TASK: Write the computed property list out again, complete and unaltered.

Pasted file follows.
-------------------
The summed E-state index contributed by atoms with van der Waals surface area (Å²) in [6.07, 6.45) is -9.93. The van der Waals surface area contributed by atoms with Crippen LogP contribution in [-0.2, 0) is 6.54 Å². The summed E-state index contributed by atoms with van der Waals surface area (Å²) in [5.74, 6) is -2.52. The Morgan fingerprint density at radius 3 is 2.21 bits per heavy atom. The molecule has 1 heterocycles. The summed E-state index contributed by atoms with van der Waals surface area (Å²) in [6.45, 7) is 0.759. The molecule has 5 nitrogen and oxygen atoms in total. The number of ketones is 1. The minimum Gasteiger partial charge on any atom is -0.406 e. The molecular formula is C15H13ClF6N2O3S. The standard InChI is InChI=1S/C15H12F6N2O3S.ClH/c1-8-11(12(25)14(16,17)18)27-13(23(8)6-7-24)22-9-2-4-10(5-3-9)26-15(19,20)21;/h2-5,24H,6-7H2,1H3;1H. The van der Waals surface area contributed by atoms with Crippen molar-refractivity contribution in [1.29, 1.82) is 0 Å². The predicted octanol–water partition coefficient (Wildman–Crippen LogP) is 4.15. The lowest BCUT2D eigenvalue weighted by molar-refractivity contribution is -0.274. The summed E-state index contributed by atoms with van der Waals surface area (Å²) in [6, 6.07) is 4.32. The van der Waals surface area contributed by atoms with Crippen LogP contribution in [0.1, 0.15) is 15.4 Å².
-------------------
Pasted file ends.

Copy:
The summed E-state index contributed by atoms with van der Waals surface area (Å²) in [6.07, 6.45) is -9.93. The van der Waals surface area contributed by atoms with Crippen LogP contribution in [-0.2, 0) is 6.54 Å². The summed E-state index contributed by atoms with van der Waals surface area (Å²) in [5.74, 6) is -2.52. The Morgan fingerprint density at radius 3 is 2.21 bits per heavy atom. The molecule has 1 heterocycles. The summed E-state index contributed by atoms with van der Waals surface area (Å²) in [6.45, 7) is 0.759. The molecule has 5 nitrogen and oxygen atoms in total. The number of ketones is 1. The minimum Gasteiger partial charge on any atom is -0.406 e. The molecular formula is C15H13ClF6N2O3S. The standard InChI is InChI=1S/C15H12F6N2O3S.ClH/c1-8-11(12(25)14(16,17)18)27-13(23(8)6-7-24)22-9-2-4-10(5-3-9)26-15(19,20)21;/h2-5,24H,6-7H2,1H3;1H. The van der Waals surface area contributed by atoms with Crippen molar-refractivity contribution in [1.29, 1.82) is 0 Å². The predicted octanol–water partition coefficient (Wildman–Crippen LogP) is 4.15. The lowest BCUT2D eigenvalue weighted by molar-refractivity contribution is -0.274. The summed E-state index contributed by atoms with van der Waals surface area (Å²) in [6, 6.07) is 4.32. The van der Waals surface area contributed by atoms with Crippen LogP contribution in [0.1, 0.15) is 15.4 Å².